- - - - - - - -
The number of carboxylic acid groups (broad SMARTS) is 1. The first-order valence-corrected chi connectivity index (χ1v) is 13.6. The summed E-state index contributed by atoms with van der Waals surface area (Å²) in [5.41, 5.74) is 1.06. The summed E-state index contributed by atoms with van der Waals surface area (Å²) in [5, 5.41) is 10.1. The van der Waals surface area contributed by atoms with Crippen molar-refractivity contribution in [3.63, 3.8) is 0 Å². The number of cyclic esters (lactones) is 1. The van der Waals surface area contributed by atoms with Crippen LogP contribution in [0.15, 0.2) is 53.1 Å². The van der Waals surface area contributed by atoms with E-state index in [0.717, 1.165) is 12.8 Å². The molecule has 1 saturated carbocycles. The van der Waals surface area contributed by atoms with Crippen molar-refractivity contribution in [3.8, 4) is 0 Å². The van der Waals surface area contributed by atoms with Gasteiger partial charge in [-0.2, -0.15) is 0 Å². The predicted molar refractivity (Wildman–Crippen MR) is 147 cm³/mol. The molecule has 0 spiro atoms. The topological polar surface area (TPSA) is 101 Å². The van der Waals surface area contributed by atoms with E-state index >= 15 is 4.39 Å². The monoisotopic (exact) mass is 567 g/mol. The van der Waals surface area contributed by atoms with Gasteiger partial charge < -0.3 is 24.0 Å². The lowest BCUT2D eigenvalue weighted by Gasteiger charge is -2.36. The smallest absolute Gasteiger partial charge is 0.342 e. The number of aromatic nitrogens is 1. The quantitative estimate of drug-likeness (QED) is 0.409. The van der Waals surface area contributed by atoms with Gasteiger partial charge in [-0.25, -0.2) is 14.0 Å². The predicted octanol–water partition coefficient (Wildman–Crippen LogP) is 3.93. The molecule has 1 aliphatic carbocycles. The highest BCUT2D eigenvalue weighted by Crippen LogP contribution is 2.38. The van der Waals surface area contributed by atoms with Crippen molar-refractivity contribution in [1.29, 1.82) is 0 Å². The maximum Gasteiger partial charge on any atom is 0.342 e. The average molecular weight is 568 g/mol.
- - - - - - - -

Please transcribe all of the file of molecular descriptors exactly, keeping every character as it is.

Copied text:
The number of carboxylic acid groups (broad SMARTS) is 1. The first-order valence-corrected chi connectivity index (χ1v) is 13.6. The summed E-state index contributed by atoms with van der Waals surface area (Å²) in [5.41, 5.74) is 1.06. The summed E-state index contributed by atoms with van der Waals surface area (Å²) in [5, 5.41) is 10.1. The van der Waals surface area contributed by atoms with Crippen molar-refractivity contribution in [3.63, 3.8) is 0 Å². The number of cyclic esters (lactones) is 1. The van der Waals surface area contributed by atoms with Crippen LogP contribution in [0.15, 0.2) is 53.1 Å². The van der Waals surface area contributed by atoms with E-state index in [0.717, 1.165) is 12.8 Å². The molecule has 1 saturated carbocycles. The van der Waals surface area contributed by atoms with Crippen molar-refractivity contribution in [3.8, 4) is 0 Å². The van der Waals surface area contributed by atoms with Gasteiger partial charge in [-0.2, -0.15) is 0 Å². The predicted molar refractivity (Wildman–Crippen MR) is 147 cm³/mol. The molecule has 0 spiro atoms. The topological polar surface area (TPSA) is 101 Å². The van der Waals surface area contributed by atoms with E-state index >= 15 is 4.39 Å². The monoisotopic (exact) mass is 567 g/mol. The van der Waals surface area contributed by atoms with Gasteiger partial charge < -0.3 is 24.0 Å². The lowest BCUT2D eigenvalue weighted by Gasteiger charge is -2.36. The smallest absolute Gasteiger partial charge is 0.342 e. The number of aromatic nitrogens is 1. The quantitative estimate of drug-likeness (QED) is 0.409. The van der Waals surface area contributed by atoms with Gasteiger partial charge in [-0.25, -0.2) is 14.0 Å². The predicted octanol–water partition coefficient (Wildman–Crippen LogP) is 3.93. The molecule has 1 aliphatic carbocycles. The highest BCUT2D eigenvalue weighted by Crippen LogP contribution is 2.38. The van der Waals surface area contributed by atoms with Crippen molar-refractivity contribution in [1.29, 1.82) is 0 Å². The maximum Gasteiger partial charge on any atom is 0.342 e. The average molecular weight is 568 g/mol.